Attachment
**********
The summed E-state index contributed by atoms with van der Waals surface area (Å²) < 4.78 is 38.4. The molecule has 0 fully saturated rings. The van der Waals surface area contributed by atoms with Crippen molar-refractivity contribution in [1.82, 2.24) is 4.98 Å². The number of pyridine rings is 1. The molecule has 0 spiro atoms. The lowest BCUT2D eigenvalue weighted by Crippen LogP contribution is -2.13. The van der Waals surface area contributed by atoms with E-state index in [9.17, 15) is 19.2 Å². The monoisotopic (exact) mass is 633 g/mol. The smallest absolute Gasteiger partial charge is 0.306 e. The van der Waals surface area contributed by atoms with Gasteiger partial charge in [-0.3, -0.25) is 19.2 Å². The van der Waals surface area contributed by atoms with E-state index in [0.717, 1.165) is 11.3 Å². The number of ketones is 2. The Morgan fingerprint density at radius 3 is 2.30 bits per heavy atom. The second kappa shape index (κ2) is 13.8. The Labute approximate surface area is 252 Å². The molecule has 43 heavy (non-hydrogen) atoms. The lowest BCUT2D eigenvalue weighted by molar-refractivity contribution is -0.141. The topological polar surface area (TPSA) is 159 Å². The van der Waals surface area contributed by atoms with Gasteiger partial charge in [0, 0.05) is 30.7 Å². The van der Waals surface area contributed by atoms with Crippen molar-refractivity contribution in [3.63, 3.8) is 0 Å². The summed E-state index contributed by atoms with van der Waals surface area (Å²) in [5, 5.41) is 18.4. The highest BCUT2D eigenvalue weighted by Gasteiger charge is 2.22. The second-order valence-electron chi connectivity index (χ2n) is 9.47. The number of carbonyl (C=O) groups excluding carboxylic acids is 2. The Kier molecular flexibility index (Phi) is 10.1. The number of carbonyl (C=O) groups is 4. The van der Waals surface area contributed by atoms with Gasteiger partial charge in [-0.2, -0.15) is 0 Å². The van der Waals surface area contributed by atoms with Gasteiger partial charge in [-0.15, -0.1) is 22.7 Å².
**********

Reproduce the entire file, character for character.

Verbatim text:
The summed E-state index contributed by atoms with van der Waals surface area (Å²) < 4.78 is 38.4. The molecule has 0 fully saturated rings. The van der Waals surface area contributed by atoms with Crippen molar-refractivity contribution in [1.82, 2.24) is 4.98 Å². The number of pyridine rings is 1. The molecule has 0 spiro atoms. The lowest BCUT2D eigenvalue weighted by Crippen LogP contribution is -2.13. The van der Waals surface area contributed by atoms with E-state index in [9.17, 15) is 19.2 Å². The monoisotopic (exact) mass is 633 g/mol. The smallest absolute Gasteiger partial charge is 0.306 e. The van der Waals surface area contributed by atoms with Gasteiger partial charge in [-0.3, -0.25) is 19.2 Å². The van der Waals surface area contributed by atoms with E-state index in [0.717, 1.165) is 11.3 Å². The number of ketones is 2. The Morgan fingerprint density at radius 3 is 2.30 bits per heavy atom. The second kappa shape index (κ2) is 13.8. The Labute approximate surface area is 252 Å². The molecule has 43 heavy (non-hydrogen) atoms. The lowest BCUT2D eigenvalue weighted by molar-refractivity contribution is -0.141. The topological polar surface area (TPSA) is 159 Å². The van der Waals surface area contributed by atoms with Gasteiger partial charge in [0, 0.05) is 30.7 Å². The van der Waals surface area contributed by atoms with Crippen molar-refractivity contribution in [3.63, 3.8) is 0 Å². The summed E-state index contributed by atoms with van der Waals surface area (Å²) in [5, 5.41) is 18.4. The highest BCUT2D eigenvalue weighted by Gasteiger charge is 2.22. The second-order valence-electron chi connectivity index (χ2n) is 9.47. The number of carbonyl (C=O) groups excluding carboxylic acids is 2. The Kier molecular flexibility index (Phi) is 10.1. The number of carbonyl (C=O) groups is 4. The van der Waals surface area contributed by atoms with Gasteiger partial charge in [-0.2, -0.15) is 0 Å². The van der Waals surface area contributed by atoms with Gasteiger partial charge in [-0.15, -0.1) is 22.7 Å².